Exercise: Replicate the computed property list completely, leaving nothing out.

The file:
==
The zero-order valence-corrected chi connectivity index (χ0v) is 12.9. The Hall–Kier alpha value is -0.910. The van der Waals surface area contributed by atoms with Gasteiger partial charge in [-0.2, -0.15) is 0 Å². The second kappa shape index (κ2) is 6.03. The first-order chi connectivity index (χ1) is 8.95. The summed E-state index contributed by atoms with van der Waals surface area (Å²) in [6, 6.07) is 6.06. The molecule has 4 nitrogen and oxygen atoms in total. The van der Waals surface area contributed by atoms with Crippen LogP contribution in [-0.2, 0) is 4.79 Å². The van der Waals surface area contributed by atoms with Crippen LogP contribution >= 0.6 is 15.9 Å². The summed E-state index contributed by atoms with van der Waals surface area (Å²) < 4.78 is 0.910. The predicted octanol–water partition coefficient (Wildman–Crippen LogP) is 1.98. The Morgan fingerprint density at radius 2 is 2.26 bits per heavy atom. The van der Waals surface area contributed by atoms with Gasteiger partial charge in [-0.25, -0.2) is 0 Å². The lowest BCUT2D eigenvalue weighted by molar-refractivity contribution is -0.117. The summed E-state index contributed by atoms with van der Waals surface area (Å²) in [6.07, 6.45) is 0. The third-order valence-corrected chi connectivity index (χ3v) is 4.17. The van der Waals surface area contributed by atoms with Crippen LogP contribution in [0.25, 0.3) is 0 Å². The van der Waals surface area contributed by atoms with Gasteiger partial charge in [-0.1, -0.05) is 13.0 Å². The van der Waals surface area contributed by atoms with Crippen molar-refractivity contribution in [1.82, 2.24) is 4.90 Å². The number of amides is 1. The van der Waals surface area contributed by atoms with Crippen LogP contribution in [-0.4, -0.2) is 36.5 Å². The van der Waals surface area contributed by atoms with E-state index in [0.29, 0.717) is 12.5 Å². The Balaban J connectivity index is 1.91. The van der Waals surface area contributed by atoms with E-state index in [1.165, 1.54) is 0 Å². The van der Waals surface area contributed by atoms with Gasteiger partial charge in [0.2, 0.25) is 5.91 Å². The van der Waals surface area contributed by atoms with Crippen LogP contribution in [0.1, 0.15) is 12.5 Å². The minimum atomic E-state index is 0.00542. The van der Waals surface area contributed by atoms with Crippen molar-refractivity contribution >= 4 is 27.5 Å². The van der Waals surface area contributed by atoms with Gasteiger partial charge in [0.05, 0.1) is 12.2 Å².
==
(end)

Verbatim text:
The zero-order valence-corrected chi connectivity index (χ0v) is 12.9. The Hall–Kier alpha value is -0.910. The van der Waals surface area contributed by atoms with Gasteiger partial charge in [-0.2, -0.15) is 0 Å². The second kappa shape index (κ2) is 6.03. The first-order chi connectivity index (χ1) is 8.95. The summed E-state index contributed by atoms with van der Waals surface area (Å²) in [6, 6.07) is 6.06. The molecule has 4 nitrogen and oxygen atoms in total. The van der Waals surface area contributed by atoms with Crippen LogP contribution in [-0.2, 0) is 4.79 Å². The van der Waals surface area contributed by atoms with Crippen LogP contribution >= 0.6 is 15.9 Å². The summed E-state index contributed by atoms with van der Waals surface area (Å²) < 4.78 is 0.910. The predicted octanol–water partition coefficient (Wildman–Crippen LogP) is 1.98. The Morgan fingerprint density at radius 2 is 2.26 bits per heavy atom. The van der Waals surface area contributed by atoms with Gasteiger partial charge in [-0.25, -0.2) is 0 Å². The lowest BCUT2D eigenvalue weighted by molar-refractivity contribution is -0.117. The summed E-state index contributed by atoms with van der Waals surface area (Å²) in [6.07, 6.45) is 0. The third-order valence-corrected chi connectivity index (χ3v) is 4.17. The van der Waals surface area contributed by atoms with Crippen LogP contribution in [0.25, 0.3) is 0 Å². The van der Waals surface area contributed by atoms with Gasteiger partial charge in [-0.1, -0.05) is 13.0 Å². The van der Waals surface area contributed by atoms with Crippen molar-refractivity contribution in [1.82, 2.24) is 4.90 Å². The number of amides is 1. The van der Waals surface area contributed by atoms with Crippen LogP contribution in [-0.4, -0.2) is 36.5 Å². The van der Waals surface area contributed by atoms with E-state index in [0.29, 0.717) is 12.5 Å². The Balaban J connectivity index is 1.91. The van der Waals surface area contributed by atoms with E-state index in [1.165, 1.54) is 0 Å². The van der Waals surface area contributed by atoms with Gasteiger partial charge in [0.2, 0.25) is 5.91 Å². The van der Waals surface area contributed by atoms with Crippen LogP contribution in [0.1, 0.15) is 12.5 Å². The minimum atomic E-state index is 0.00542. The van der Waals surface area contributed by atoms with Crippen molar-refractivity contribution >= 4 is 27.5 Å². The van der Waals surface area contributed by atoms with Gasteiger partial charge in [0.05, 0.1) is 12.2 Å².